From Birch Gold Group
World leaders and economists are pushing harder than ever toward a cashless society. With anti-cash measures already being tested in Europe and the Third World, it’s only a matter of time until the global elite push for the same in the U.S. Will globalists’ dream of a cashless society soon become reality?
Plotting in Switzerland
Last month, members of the World Economic Forum, more commonly known as the Davos Elite, met for their annual gathering in Switzerland, and the pursuit of a global cashless society was a major topic on their agenda.
Nobel Prize-winning economist Joseph Stiglitz, a key member and figurehead for the group, made several statements indicating their intensifying push to eliminate cash. And another major economist from the group, Kenneth Rogoff, echoed similar sentiments.
Indian Prime Minister Narendra Modi has already removed 86% of his country’s currency from circulation in an attempt to curb tax evasion, tackle corruption and shut down the shadow economy.
Should the US follow suit?
Joseph Stiglitz, Nobel Prize-winning economist, thinks so. Phasing out currency and moving towards a digital economy would, over the long term, have “benefits that outweigh the cost,” the Columbia University professor said on day one of the World Economic Forum’s Annual Meeting in Davos.
“I believe very strongly that countries like the United States could and should move to a digital currency,” he said, “so that you would have the ability to trace this kind of corruption. There are important issues of privacy, cyber-security, but it would certainly have big advantages.”
Stiglitz is not the only Davos economist to make the case for a “less-cash” society. Harvard’s Kenneth Rogoff has argued for two decades that a society awash with cash contributes to the growth of the underground economy. Rogoff believes large-denomination bank notes, rarely used by ordinary people and businesses, should be phased out. “Cash facilitates crime because it is anonymous, and big bills are especially problematic because they are so easy to carry and conceal,” he says in this article.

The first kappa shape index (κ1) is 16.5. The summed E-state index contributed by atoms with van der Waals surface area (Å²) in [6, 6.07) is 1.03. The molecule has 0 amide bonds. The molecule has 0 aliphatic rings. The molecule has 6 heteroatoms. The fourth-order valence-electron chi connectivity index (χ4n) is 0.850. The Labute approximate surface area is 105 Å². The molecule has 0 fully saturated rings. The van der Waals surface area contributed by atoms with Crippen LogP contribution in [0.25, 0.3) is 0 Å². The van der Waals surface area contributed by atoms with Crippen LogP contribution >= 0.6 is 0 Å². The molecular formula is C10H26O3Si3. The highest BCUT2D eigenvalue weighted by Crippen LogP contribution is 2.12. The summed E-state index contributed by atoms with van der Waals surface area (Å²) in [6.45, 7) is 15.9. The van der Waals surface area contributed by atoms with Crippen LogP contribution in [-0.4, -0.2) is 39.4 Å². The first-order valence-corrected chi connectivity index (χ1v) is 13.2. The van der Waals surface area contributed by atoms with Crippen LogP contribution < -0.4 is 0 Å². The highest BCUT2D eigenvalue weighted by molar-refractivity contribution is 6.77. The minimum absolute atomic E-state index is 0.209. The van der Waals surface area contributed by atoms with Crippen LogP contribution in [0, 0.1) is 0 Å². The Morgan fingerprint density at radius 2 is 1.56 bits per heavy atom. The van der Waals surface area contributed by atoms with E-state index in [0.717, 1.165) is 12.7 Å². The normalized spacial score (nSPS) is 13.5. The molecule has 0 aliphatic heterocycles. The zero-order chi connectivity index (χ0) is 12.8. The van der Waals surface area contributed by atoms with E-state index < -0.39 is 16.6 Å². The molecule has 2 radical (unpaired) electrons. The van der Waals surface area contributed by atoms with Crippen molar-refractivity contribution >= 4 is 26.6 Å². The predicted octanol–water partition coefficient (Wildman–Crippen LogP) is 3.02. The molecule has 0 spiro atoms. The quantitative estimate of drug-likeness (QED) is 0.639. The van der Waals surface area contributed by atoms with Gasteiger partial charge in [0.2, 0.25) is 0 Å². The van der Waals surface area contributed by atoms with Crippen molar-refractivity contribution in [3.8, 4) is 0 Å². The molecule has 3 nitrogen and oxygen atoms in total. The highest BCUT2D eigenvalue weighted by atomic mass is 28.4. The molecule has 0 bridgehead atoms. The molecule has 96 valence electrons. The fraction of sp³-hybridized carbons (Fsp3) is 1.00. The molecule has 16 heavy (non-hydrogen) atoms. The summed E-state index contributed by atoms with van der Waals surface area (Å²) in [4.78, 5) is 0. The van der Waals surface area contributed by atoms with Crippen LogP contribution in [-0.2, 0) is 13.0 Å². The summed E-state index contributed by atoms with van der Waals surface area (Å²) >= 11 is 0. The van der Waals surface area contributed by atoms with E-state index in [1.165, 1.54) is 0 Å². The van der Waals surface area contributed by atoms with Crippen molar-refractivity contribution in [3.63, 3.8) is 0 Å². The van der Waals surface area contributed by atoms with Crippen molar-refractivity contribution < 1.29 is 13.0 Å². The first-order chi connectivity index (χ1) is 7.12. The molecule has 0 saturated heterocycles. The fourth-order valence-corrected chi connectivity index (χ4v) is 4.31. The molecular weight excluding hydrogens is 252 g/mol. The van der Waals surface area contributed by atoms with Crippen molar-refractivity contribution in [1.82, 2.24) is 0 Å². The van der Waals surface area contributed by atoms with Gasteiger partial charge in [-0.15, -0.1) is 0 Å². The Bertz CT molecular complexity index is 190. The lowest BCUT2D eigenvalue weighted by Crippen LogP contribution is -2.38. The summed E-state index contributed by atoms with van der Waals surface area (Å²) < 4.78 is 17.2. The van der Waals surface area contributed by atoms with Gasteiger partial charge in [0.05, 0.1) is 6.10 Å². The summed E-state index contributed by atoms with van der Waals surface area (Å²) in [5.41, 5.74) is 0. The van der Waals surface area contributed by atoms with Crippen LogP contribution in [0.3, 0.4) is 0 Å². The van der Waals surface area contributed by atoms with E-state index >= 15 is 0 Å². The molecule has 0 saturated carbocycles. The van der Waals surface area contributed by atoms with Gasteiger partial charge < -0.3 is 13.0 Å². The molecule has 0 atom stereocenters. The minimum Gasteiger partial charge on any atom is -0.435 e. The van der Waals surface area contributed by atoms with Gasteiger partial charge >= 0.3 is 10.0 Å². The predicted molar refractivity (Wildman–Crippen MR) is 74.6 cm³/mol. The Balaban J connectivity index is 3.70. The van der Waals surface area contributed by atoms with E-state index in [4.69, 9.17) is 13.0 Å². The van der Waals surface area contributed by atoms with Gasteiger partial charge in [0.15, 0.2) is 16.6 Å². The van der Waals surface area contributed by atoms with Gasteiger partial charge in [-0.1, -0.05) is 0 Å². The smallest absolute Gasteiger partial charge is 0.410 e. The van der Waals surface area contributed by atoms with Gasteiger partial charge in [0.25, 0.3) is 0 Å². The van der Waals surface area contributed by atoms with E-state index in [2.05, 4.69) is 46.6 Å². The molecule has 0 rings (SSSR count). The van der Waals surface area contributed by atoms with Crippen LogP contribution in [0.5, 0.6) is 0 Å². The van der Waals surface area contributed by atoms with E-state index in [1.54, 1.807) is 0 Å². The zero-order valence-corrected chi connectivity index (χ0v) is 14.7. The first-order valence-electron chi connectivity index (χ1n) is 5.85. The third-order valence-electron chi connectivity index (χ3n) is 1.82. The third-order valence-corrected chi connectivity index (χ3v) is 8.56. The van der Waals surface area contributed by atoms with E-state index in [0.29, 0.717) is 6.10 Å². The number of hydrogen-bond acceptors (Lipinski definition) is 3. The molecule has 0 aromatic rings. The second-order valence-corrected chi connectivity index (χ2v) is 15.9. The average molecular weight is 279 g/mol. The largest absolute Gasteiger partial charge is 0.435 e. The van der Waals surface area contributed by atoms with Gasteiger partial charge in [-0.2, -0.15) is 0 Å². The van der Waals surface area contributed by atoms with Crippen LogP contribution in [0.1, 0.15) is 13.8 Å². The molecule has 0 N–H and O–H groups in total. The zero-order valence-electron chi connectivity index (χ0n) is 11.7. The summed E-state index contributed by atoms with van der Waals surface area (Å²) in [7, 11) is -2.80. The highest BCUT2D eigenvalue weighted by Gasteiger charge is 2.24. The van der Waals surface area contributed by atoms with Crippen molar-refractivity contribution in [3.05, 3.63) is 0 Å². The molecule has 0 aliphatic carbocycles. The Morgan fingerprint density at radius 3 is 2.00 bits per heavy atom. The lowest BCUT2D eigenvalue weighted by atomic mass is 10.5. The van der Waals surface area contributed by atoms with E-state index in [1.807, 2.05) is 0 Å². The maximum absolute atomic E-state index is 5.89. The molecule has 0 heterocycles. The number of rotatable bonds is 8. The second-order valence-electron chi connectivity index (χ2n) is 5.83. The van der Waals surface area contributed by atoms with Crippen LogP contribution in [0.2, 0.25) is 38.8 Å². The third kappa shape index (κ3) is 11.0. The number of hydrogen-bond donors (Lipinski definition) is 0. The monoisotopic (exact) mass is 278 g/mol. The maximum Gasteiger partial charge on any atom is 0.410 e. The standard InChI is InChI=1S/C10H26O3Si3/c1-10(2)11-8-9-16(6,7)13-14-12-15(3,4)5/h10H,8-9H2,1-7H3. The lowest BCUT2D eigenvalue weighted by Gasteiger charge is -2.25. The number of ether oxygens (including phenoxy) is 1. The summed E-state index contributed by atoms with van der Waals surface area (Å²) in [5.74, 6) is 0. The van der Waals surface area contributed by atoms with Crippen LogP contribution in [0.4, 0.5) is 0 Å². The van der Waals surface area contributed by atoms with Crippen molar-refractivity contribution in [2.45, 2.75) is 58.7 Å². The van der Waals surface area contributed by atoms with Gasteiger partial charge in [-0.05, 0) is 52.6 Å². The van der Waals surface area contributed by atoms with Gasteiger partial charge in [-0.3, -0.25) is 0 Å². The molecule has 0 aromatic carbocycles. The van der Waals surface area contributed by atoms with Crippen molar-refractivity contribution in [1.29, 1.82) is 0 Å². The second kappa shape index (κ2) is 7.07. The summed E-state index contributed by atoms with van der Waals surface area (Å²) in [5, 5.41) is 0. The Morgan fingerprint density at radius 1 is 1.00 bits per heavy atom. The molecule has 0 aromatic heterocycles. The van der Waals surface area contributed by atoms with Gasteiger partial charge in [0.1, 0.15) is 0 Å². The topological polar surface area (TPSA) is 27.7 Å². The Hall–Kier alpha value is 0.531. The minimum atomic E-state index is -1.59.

India and the E.U. Show How It Begins
The global power structure isn’t just talking about a cashless society anymore. After quietly preparing for years, they’re finally starting to see the fruits of their labor.
India is already being touted as a poster child for the cashless movement after Prime Minister Narendra Modi pulled a staggering 86% of his country’s cash from circulation, effectively boosting tax revenue by 14.4%.
Now Europe wants to get in on the action: The E.U. already halted production of its €500 banknotes, and it just announced intentions to lower its existing €1,000 maximum on cash transactions. The new maximum is yet to be determined.
A Refuge From the Tightening Financial Grid
Maintaining control of your money is key to guarding your freedom, so it goes without saying that the cashless agenda poses as a direct threat to your freedom. With several victories under their belt, the global elite are charging full speed ahead.
Is there any way for you to “opt out” of this coming movement?
We believe that there is. As cash starts disappearing, precious metals will be one of the best ways to manage your savings outside the system.
But remember, gold and silver are limited resources, and prices will rise as people use them to flee from the cashless movement. Once the shelter is full, so to speak, your chance to get inside may never return.